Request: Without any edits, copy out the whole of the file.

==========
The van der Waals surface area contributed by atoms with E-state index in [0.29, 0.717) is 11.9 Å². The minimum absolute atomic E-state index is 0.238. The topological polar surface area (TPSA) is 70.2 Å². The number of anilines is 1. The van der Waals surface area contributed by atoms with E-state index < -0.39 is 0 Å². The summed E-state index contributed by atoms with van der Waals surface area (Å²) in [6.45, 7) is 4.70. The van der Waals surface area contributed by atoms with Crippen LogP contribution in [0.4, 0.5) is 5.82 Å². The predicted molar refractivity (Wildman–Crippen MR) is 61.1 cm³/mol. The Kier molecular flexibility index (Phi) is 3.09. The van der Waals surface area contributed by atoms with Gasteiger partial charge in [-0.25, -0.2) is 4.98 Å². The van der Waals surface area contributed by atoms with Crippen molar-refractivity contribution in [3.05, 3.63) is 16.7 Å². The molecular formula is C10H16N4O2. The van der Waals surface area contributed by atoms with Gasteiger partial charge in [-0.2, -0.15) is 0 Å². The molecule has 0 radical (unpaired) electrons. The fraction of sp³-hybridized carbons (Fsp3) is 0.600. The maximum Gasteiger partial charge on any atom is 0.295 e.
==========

The van der Waals surface area contributed by atoms with E-state index in [0.29, 0.717) is 11.9 Å². The minimum absolute atomic E-state index is 0.238. The topological polar surface area (TPSA) is 70.2 Å². The number of anilines is 1. The van der Waals surface area contributed by atoms with E-state index < -0.39 is 0 Å². The summed E-state index contributed by atoms with van der Waals surface area (Å²) in [6.45, 7) is 4.70. The van der Waals surface area contributed by atoms with Crippen LogP contribution in [0.4, 0.5) is 5.82 Å². The predicted molar refractivity (Wildman–Crippen MR) is 61.1 cm³/mol. The Kier molecular flexibility index (Phi) is 3.09. The van der Waals surface area contributed by atoms with Gasteiger partial charge in [-0.25, -0.2) is 4.98 Å². The van der Waals surface area contributed by atoms with Crippen molar-refractivity contribution in [3.05, 3.63) is 16.7 Å². The molecular formula is C10H16N4O2. The van der Waals surface area contributed by atoms with Gasteiger partial charge in [-0.2, -0.15) is 0 Å². The molecule has 0 radical (unpaired) electrons. The fraction of sp³-hybridized carbons (Fsp3) is 0.600. The maximum Gasteiger partial charge on any atom is 0.295 e.